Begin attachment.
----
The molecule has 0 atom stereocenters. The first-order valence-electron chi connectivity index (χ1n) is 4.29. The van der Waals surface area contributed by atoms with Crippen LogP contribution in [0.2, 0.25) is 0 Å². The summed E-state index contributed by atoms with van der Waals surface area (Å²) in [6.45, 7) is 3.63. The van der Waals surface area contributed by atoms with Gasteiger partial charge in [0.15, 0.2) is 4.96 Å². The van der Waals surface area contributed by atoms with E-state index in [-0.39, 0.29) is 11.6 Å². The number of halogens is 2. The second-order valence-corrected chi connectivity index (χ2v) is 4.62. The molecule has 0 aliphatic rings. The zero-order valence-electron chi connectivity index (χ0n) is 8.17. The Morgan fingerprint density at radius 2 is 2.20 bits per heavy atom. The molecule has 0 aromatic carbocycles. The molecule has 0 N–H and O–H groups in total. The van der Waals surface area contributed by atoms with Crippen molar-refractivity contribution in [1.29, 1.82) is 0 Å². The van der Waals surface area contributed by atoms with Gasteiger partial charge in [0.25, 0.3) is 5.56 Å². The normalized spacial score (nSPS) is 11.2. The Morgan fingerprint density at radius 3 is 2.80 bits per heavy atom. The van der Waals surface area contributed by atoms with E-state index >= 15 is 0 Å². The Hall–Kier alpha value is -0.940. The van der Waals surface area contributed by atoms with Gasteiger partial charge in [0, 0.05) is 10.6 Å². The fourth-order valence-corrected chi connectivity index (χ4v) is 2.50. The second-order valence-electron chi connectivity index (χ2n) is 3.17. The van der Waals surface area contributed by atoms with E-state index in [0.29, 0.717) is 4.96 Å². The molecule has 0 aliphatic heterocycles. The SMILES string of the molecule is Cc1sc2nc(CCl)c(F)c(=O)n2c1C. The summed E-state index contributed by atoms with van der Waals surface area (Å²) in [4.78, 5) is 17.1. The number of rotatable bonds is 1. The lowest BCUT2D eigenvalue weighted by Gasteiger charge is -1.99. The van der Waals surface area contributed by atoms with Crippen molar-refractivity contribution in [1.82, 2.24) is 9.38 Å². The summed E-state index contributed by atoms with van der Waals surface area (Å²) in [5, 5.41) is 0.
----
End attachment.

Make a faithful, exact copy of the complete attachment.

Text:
The molecule has 0 atom stereocenters. The first-order valence-electron chi connectivity index (χ1n) is 4.29. The van der Waals surface area contributed by atoms with Crippen LogP contribution in [0.2, 0.25) is 0 Å². The summed E-state index contributed by atoms with van der Waals surface area (Å²) in [6.45, 7) is 3.63. The van der Waals surface area contributed by atoms with Gasteiger partial charge in [0.15, 0.2) is 4.96 Å². The van der Waals surface area contributed by atoms with E-state index in [-0.39, 0.29) is 11.6 Å². The number of halogens is 2. The second-order valence-corrected chi connectivity index (χ2v) is 4.62. The molecule has 0 aliphatic rings. The zero-order valence-electron chi connectivity index (χ0n) is 8.17. The Morgan fingerprint density at radius 2 is 2.20 bits per heavy atom. The molecule has 0 aromatic carbocycles. The molecule has 0 N–H and O–H groups in total. The van der Waals surface area contributed by atoms with Crippen molar-refractivity contribution in [1.29, 1.82) is 0 Å². The van der Waals surface area contributed by atoms with Gasteiger partial charge in [0.25, 0.3) is 5.56 Å². The normalized spacial score (nSPS) is 11.2. The Morgan fingerprint density at radius 3 is 2.80 bits per heavy atom. The van der Waals surface area contributed by atoms with E-state index >= 15 is 0 Å². The Hall–Kier alpha value is -0.940. The van der Waals surface area contributed by atoms with Gasteiger partial charge in [0, 0.05) is 10.6 Å². The fourth-order valence-corrected chi connectivity index (χ4v) is 2.50. The second-order valence-electron chi connectivity index (χ2n) is 3.17. The van der Waals surface area contributed by atoms with E-state index in [0.29, 0.717) is 4.96 Å². The molecule has 0 aliphatic heterocycles. The SMILES string of the molecule is Cc1sc2nc(CCl)c(F)c(=O)n2c1C. The summed E-state index contributed by atoms with van der Waals surface area (Å²) in [4.78, 5) is 17.1. The number of rotatable bonds is 1. The lowest BCUT2D eigenvalue weighted by Gasteiger charge is -1.99. The van der Waals surface area contributed by atoms with Crippen molar-refractivity contribution in [1.82, 2.24) is 9.38 Å². The summed E-state index contributed by atoms with van der Waals surface area (Å²) in [5, 5.41) is 0.